Football season kicks off this weekend with rates cuts for Premier League clubs

Thursday, August 10, 2017

The wait is almost over for the return of one of the most popular sport leagues on the planet.

But whilst the Government has admitted that up to 500,000 shops, restaurants, pubs and even NHS hospitals have seen increases in tax bills for 2017/18, some of Britain's biggest and most successful football clubs will enjoy tax cuts for the season ahead.

The Government adjusted the Rateable Values of every business property in England and Wales to reflect changes in the property market. The new Rateable Values have been used to determine the basis of the tax calculation for business rates for 2017/18.

Our analysis shows that new property values for the 20 Premier League football clubs, which will be used to determine property tax bills for the next 5 years, have increased by over £9.35million. 
We know that the 20 Premier League clubs, including the newly promoted clubs, had a combined Rateable Value of £46.69million for their stadiums based on the last property assessment in 2010, which has formed the basis of rates bills for the last 7 years, but this has increased by 20.03% to £56.04million.

The biggest loser is Swansea, who's Liberty Stadium has seen its value skyrocket 300% whilst Southampton, Stoke City, Burnley, Leicester City and Crystal Palace have all seen rises of over 200% on the values of their stadiums. 

The biggest winner is Watford who has seen the value of Vicarage Road plummet by 22.88% whilst Liverpool, Arsenal, Chelsea and Manchester United have all seen the value of their stadiums fall. All five clubs will as a result see tax cuts for the 2017/18 season.

We project that the amounts payable under the new Rateable Values over the next 5 years represents a £20.32million increase in business rates tax for the clubs allowing for transitional relief which limits how high bills can rise each year plus inflation. There are no limits on annual rises in Wales.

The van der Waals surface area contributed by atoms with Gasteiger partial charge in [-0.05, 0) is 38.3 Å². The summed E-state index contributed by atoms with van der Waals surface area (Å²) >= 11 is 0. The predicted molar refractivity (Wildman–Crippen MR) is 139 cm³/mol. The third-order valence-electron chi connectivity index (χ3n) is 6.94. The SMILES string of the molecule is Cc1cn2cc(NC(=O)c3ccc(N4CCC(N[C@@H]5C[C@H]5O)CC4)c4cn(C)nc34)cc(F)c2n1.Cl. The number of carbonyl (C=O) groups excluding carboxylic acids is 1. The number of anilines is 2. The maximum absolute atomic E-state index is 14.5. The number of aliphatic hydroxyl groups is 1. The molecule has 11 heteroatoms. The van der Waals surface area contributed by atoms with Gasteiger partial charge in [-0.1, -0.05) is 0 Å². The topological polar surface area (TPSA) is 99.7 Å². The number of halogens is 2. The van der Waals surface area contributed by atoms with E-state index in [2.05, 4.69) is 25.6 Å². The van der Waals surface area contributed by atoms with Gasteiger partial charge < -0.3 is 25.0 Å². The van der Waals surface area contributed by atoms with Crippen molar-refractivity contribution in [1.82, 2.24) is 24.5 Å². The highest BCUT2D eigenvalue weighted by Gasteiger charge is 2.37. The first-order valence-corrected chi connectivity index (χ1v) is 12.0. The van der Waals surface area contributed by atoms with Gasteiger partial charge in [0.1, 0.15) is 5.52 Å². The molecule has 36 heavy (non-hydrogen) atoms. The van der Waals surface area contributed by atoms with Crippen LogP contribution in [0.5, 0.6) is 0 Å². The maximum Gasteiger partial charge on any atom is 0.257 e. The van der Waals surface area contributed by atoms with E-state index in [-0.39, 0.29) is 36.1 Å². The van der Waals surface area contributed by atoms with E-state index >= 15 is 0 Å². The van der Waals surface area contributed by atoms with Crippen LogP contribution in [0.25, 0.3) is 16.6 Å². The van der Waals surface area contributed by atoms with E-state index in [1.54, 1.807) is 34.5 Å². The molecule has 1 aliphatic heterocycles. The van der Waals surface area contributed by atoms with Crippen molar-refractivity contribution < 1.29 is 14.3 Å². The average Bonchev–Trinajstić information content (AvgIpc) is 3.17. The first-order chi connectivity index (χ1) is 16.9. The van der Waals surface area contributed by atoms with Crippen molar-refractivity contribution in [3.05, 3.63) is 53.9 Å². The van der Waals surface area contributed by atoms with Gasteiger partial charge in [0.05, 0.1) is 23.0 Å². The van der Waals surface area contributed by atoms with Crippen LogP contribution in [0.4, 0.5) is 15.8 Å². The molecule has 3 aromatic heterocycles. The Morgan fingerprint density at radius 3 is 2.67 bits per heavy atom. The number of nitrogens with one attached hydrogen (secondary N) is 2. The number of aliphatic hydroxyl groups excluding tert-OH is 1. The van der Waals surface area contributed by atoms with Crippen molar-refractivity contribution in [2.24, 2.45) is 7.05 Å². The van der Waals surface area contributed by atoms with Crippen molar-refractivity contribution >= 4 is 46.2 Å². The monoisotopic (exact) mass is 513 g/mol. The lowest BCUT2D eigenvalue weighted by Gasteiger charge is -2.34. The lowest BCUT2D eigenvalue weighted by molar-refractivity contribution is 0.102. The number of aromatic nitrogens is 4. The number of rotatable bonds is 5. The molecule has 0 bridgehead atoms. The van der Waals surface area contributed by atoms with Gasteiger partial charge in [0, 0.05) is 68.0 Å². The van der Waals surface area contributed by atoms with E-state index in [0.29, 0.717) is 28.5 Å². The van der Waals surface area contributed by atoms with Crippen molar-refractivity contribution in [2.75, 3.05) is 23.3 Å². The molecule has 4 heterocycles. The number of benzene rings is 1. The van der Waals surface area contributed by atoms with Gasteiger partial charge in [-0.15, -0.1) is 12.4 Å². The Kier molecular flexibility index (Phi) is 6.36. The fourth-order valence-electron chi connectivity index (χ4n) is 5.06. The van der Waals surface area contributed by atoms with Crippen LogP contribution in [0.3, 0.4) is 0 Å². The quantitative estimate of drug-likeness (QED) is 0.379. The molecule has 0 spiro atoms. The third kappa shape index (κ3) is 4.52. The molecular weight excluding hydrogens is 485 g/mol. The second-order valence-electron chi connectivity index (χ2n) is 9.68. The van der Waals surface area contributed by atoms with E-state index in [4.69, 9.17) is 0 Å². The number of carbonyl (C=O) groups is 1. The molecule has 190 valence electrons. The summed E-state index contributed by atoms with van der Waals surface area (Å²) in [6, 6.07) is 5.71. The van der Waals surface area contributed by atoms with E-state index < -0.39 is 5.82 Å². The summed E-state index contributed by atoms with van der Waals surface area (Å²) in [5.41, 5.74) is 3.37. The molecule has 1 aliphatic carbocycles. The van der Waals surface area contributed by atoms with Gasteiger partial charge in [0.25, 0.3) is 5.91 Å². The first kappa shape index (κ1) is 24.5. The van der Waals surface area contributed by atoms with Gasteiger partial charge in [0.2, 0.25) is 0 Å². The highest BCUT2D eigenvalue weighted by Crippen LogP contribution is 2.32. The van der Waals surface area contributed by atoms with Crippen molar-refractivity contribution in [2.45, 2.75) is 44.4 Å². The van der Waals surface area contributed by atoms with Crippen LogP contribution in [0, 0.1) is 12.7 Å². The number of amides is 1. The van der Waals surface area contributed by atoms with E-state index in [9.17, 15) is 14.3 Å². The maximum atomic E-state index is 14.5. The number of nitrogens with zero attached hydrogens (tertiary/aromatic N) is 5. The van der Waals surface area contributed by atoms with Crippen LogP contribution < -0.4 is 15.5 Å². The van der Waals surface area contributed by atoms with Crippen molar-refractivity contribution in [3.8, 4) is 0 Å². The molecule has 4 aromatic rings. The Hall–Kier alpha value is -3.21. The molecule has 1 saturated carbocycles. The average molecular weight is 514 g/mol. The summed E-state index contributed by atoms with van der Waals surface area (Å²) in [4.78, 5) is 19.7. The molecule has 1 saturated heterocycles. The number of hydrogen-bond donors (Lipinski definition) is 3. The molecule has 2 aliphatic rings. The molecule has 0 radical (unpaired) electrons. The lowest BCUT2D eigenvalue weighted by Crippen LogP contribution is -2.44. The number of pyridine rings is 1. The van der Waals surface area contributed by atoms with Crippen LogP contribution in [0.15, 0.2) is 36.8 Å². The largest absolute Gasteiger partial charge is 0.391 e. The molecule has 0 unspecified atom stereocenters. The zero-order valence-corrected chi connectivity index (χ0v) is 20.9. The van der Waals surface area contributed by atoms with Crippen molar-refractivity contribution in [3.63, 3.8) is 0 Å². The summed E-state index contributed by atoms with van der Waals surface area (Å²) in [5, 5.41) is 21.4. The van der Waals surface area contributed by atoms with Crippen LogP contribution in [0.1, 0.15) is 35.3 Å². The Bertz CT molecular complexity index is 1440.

The 20 Premier League football clubs paid between them £23.44million rates for 2016/17 for last season which has increased to £25.77million for 2017/18 covering the new season ahead. 

The biggest rates bill for the 2017/18 season will be for Wembley Stadium at £3.53million, up 11.1% whereas Tottenham will play their home games whilst work on the club's new stadium continues. 

The tax bill for Manchester United's Old Trafford will be £3.2million for 2017/18; less than 5% of Romelu Lukaku's £75million Summer transfer fee. 

Confusion still surrounds West Ham's tax affairs for the London Stadium. Despite the tax bill being £2.3million for 2017/18, stadium owners E20, a joint venture between publicly funded London Legacy Development Corporation and Newham Council, will pick up the bill for the entire stadium out of West Ham's annual £2.5million rent although E20 have said the club are responsible for rates on the stadiums retail and office space.

The lowest bill of all is for Bournemouth's Dean Court Stadium at just £86,141 despite the club receiving £118.24million from the Premier League for payment of broadcast and central commercial income alone for last season. 

Because of the complex way the business rates system works – we're actually comparing valuations from 2008 and 2015.

This means that we’re looking at which clubs – or at least their properties – have performed the best in the round over that seven year period.

The Foxes' rise from third tier to top tier football means the value of their stadium has shot up and the same is true of other big climbers such as Swansea City, Southampton and Burnley.

For the traditional big clubs, rates have been more stable and even fallen in some cases.

The overall tax bill of £25.77million for the 2017/18 season ahead is just 0.7% of the last reported revenue figures of £3.6billion for top flight clubs.